EB: How did you undertake the transfer of a folkdance to a contemporary dance stage?
AQ: First we tried to understand some of the formal aspects: the above-mentioned frontality, clarity, verticality. We used these as our frame and departing points, we approached them with our trained dancers’ bodies. Later, we dissected the principles of flamenco dancing: the use of spirals, movement endings, isolation, dynamics, and integrated them into our improvised dancing. We translated that intensity into physical tasks and linked them with existing flamenco music. The result we were looking for is the intensity and clarity of flamenco dancing, but in the form of a less recognizable body.
It was indeed a challenge to tackle such a recognizable genre, and treat it with enough distance and respect, to both not pretend to make fun of it, and to not look ridiculous attempting to do something we can’t, or be someone we are not. We are not gypsies, we are not from the south of Spain. We understood flamenco our way, and I have come to accept that it’s the only way to approach flamenco.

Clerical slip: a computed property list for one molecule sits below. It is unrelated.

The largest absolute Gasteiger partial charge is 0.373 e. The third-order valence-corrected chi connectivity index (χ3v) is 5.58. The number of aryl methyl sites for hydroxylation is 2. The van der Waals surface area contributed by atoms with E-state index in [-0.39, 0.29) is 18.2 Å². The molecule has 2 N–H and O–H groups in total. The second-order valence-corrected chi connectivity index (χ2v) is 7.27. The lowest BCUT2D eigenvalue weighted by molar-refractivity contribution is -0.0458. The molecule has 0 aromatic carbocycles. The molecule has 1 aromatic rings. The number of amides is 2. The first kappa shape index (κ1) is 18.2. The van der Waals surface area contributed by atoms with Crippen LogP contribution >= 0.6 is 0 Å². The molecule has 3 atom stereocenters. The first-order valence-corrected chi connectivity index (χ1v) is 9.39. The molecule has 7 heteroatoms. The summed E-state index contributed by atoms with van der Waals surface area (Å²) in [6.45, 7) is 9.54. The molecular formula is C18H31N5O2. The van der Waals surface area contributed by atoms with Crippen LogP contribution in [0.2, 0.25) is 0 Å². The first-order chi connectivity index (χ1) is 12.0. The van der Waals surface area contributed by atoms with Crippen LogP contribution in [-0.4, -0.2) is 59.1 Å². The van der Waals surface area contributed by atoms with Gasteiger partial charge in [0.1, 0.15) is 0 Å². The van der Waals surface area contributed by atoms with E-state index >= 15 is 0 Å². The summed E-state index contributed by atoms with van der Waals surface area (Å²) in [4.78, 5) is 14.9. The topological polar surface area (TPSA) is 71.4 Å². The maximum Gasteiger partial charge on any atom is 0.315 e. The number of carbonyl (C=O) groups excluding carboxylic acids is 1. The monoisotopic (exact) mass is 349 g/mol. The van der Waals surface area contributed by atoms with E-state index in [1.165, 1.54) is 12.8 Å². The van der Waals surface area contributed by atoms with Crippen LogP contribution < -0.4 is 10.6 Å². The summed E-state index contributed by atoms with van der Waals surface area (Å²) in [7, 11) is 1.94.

EB: In contrast to most flamenco-presentation, the dancers are quite close to the audience. Why?
AQ: Flamenco singing and dancing started as improvised family parties, in homes, and later into small stages in cafes. Proximity and intimacy were key elements, common as well to the studio working periods we artists go through. We often spend months in a small space, seeing every little detail, witnessing shifts in the eyes, sensing the smell of the body, the sweat and listening the sounds the body produces. Often later, we distance too much the dancers from the viewers, and many details become too small, they get lost. We wanted to recreate this proximity, and offer the audience a very private experience. This meant a shift for us as well. We limited the space for our dancing, thickening our experience of the air, so to affect our travel on stage. The four sides surrounding audience of an 8x8 meters square forces us to be aware of every single angle of our dancing, and makes the space both compact and endless thanks to our spirals.